Some of the most common questions that car accident victims have concern how much their claim is worth. If you were injured in a car accident in Missouri or Kansas, the answer to this question will be important to you. It can help you decide whether it is worth pursuing your claim and whether you are receiving what you are entitled to in your settlement.
Many factors will go into determining the value of your claim. The severity of your injuries, the medical treatments you need, whether you will be able to return to work, and who was at fault for the crash are some of the factors that determine the worth of your claim. In addition, you are entitled to certain types of compensation in both Kansas and Missouri, and the amounts of each type of damages that you can receive will also determine your claim’s value. An experienced personal injury attorney can help you accurately value your claim and negotiate your settlement for you.
Where Do You Seek Compensation for Injuries in Kansas and Missouri?
Where you turn to for compensation following a car accident is slightly different in Kansas and Missouri. Missouri is an at-fault state where the negligent driver is fully responsible for compensating you for your injuries. Kansas is a no-fault state, which means that you first turn to your own insurance company for compensation. Once you exhaust your insurance coverage, you could also seek compensation from the negligent driver if you suffered a serious injury, such as a permanent injury, permanent loss of a bodily function, permanent disfigurement, or bone fracture. Your attorney can advise you on whether your injuries meet these criteria.
Compensation for Medical Expenses
In car accidents caused by another driver’s negligence in both Kansas and Missouri, a large portion of your claim is for medical expenses to treat your injuries. This includes all reasonable and necessary treatments that you need, now and in the future. Some of the medical expenses that you can request include:
- Ambulance costs
- Diagnostic tests
- Doctor and specialist appointments
- Physical therapy
- Pain medications
- Psychological counseling
- Assistive aids, such as crutches and wheelchairs
- Modifications to your vehicle or home if this is required due to your injuries
- Home care
- Transportation expenses if you must travel to receive treatment
Compensation for Past and Future Lost Wages
In Kansas and Missouri, you are entitled to be compensated for your lost wages if you are unable to work due to your injuries. As with the medical expense portion of your claim, you are entitled to both past and future wage losses. These can include the following:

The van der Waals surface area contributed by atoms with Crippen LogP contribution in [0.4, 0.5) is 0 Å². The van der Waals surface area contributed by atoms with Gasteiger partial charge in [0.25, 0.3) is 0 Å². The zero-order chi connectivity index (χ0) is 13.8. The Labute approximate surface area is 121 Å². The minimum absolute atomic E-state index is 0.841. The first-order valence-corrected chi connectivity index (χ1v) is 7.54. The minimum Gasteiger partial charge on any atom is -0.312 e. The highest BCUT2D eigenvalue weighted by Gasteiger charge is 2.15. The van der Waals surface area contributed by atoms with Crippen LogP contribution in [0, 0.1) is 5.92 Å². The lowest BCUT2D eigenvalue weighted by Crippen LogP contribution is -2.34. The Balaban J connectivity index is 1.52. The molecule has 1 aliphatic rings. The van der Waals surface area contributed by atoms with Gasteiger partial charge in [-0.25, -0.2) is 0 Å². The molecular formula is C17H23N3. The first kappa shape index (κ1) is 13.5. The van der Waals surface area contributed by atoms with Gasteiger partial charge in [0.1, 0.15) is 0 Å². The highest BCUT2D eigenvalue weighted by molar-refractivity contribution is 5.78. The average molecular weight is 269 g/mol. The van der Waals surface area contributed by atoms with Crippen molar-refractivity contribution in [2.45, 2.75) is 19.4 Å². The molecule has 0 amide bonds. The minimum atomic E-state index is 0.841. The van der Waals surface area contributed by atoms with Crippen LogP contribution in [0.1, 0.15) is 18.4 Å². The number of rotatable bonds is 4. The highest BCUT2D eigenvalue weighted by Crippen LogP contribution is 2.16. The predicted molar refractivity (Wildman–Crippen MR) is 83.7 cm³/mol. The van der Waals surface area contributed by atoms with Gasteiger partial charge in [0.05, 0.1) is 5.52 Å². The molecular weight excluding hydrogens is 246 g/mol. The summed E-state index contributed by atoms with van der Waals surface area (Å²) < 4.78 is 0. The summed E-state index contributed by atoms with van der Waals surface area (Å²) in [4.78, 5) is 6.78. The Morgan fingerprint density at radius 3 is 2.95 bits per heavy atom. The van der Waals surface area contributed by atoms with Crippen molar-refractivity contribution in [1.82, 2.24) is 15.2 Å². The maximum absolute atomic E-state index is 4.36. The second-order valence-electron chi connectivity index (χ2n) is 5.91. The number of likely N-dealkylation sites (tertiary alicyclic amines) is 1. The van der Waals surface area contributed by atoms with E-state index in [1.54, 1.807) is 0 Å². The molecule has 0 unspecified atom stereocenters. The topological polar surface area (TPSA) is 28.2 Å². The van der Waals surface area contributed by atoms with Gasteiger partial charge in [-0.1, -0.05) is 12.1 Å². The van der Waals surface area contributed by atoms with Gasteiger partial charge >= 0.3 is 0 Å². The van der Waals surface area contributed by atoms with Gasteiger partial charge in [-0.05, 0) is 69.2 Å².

- Past and future lost wages
- Lost sick and vacation time
- Lost bonuses and commissions
- Lost perks of your job
- Lost earning capacity if you will suffer a loss of earnings due to a career change caused by your injuries or you become permanently disabled
Compensation for Pain and Suffering
An important portion of your claim is compensation for the pain and suffering and emotional trauma that you suffered due to the accident and your injuries. Calculating the value of your pain and suffering damages is much more difficult, and you will need the assistance of an experienced personal injury attorney to determine how much you should receive. He can also help you obtain the evidence that you will need to prove how you have suffered.
In Missouri, there is no cap on the amount of pain and suffering damages that you can receive. However, there are caps on the amount you can receive in Kansas. For accidents that occur on or after July 1, 2018, and before July 1, 2022, the cap on pain and suffering damages is $300,000.
What Happens If You Were Partially at Fault in a Car Accident?
If you were partially at-fault in causing your auto crash, this will also affect the value of your claim. However, this is another aspect of your case that is treated differently depending on whether your accident occurred in Kansas or Missouri. The following comparative negligent rules would apply:
- Missouri. Missouri follows a pure comparative negligence system, and the value of your claim would be reduced by your percentage of fault in causing the accident. However, even if you were 99 percent at fault, you could be entitled to 1 percent of the compensation from the other driver.
- Kansas. Kansas follows the modified comparative negligence rule, which provides that you are only entitled to compensation if you are 50 percent or less at fault in causing the collision. If you meet this threshold, the amount of compensation you receive would be reduced by your percentage of fault. For example, if you are entitled to $100,000 in damages and were 10 percent at fault, you could receive $90,000 in a settlement.
We Can Help Fight for the Compensation That You Deserve
Your life can be turned upside down if you or a loved one suffers serious injuries in a car accident in Kansas or Missouri. Our firm is here to thoroughly investigate your crash, collect the evidence you need to hold the other driver accountable, and fight for the compensation that you deserve. For more information about personal injury claims in Missouri and Kansas, please download a free copy of my book, Crash Course, from our website. To get your questions answered and learn how much your claim may be worth, contact us today for a free and confidential consultation. You can contact our firm by calling (816) 203-0143 or by filling out the form below.